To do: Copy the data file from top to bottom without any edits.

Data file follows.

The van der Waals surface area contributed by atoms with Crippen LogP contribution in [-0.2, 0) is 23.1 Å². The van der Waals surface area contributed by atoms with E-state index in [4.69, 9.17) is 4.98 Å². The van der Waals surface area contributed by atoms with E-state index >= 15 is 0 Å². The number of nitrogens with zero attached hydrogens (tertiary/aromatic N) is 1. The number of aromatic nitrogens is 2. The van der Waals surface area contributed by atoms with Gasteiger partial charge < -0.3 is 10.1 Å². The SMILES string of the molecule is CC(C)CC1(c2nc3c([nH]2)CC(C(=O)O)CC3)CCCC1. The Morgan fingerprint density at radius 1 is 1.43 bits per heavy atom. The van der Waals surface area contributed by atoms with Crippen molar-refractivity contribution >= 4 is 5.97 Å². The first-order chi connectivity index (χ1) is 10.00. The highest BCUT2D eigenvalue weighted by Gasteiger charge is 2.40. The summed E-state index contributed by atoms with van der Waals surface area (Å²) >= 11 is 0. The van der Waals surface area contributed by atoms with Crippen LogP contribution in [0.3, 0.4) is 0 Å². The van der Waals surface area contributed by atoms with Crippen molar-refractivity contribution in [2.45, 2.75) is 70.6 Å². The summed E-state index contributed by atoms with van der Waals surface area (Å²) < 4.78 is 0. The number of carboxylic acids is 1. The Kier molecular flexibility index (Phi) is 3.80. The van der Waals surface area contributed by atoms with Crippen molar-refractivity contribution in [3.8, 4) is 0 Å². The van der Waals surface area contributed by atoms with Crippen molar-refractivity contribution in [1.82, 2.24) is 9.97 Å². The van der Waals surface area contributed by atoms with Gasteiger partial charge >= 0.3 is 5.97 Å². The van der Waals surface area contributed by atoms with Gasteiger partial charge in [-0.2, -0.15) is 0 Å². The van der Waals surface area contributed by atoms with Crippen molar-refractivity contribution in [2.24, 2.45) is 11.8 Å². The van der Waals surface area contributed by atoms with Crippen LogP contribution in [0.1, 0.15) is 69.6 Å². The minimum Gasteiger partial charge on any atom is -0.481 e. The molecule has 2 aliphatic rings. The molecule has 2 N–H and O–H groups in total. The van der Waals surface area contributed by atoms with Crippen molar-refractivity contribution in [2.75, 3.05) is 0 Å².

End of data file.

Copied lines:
The van der Waals surface area contributed by atoms with Crippen LogP contribution in [-0.2, 0) is 23.1 Å². The van der Waals surface area contributed by atoms with E-state index in [4.69, 9.17) is 4.98 Å². The van der Waals surface area contributed by atoms with E-state index >= 15 is 0 Å². The number of nitrogens with zero attached hydrogens (tertiary/aromatic N) is 1. The number of aromatic nitrogens is 2. The van der Waals surface area contributed by atoms with Gasteiger partial charge < -0.3 is 10.1 Å². The SMILES string of the molecule is CC(C)CC1(c2nc3c([nH]2)CC(C(=O)O)CC3)CCCC1. The Morgan fingerprint density at radius 1 is 1.43 bits per heavy atom. The van der Waals surface area contributed by atoms with Crippen molar-refractivity contribution >= 4 is 5.97 Å². The first-order chi connectivity index (χ1) is 10.00. The highest BCUT2D eigenvalue weighted by Gasteiger charge is 2.40. The summed E-state index contributed by atoms with van der Waals surface area (Å²) >= 11 is 0. The van der Waals surface area contributed by atoms with Crippen LogP contribution in [0.3, 0.4) is 0 Å². The van der Waals surface area contributed by atoms with Crippen molar-refractivity contribution in [2.45, 2.75) is 70.6 Å². The summed E-state index contributed by atoms with van der Waals surface area (Å²) < 4.78 is 0. The number of carboxylic acids is 1. The Kier molecular flexibility index (Phi) is 3.80. The van der Waals surface area contributed by atoms with Crippen molar-refractivity contribution in [3.8, 4) is 0 Å². The van der Waals surface area contributed by atoms with Crippen molar-refractivity contribution in [1.82, 2.24) is 9.97 Å². The van der Waals surface area contributed by atoms with Gasteiger partial charge >= 0.3 is 5.97 Å². The van der Waals surface area contributed by atoms with Gasteiger partial charge in [-0.2, -0.15) is 0 Å². The van der Waals surface area contributed by atoms with Crippen molar-refractivity contribution in [2.24, 2.45) is 11.8 Å². The van der Waals surface area contributed by atoms with Crippen LogP contribution in [0.1, 0.15) is 69.6 Å². The minimum Gasteiger partial charge on any atom is -0.481 e. The molecule has 2 aliphatic rings. The molecule has 2 N–H and O–H groups in total. The van der Waals surface area contributed by atoms with Crippen molar-refractivity contribution in [2.75, 3.05) is 0 Å².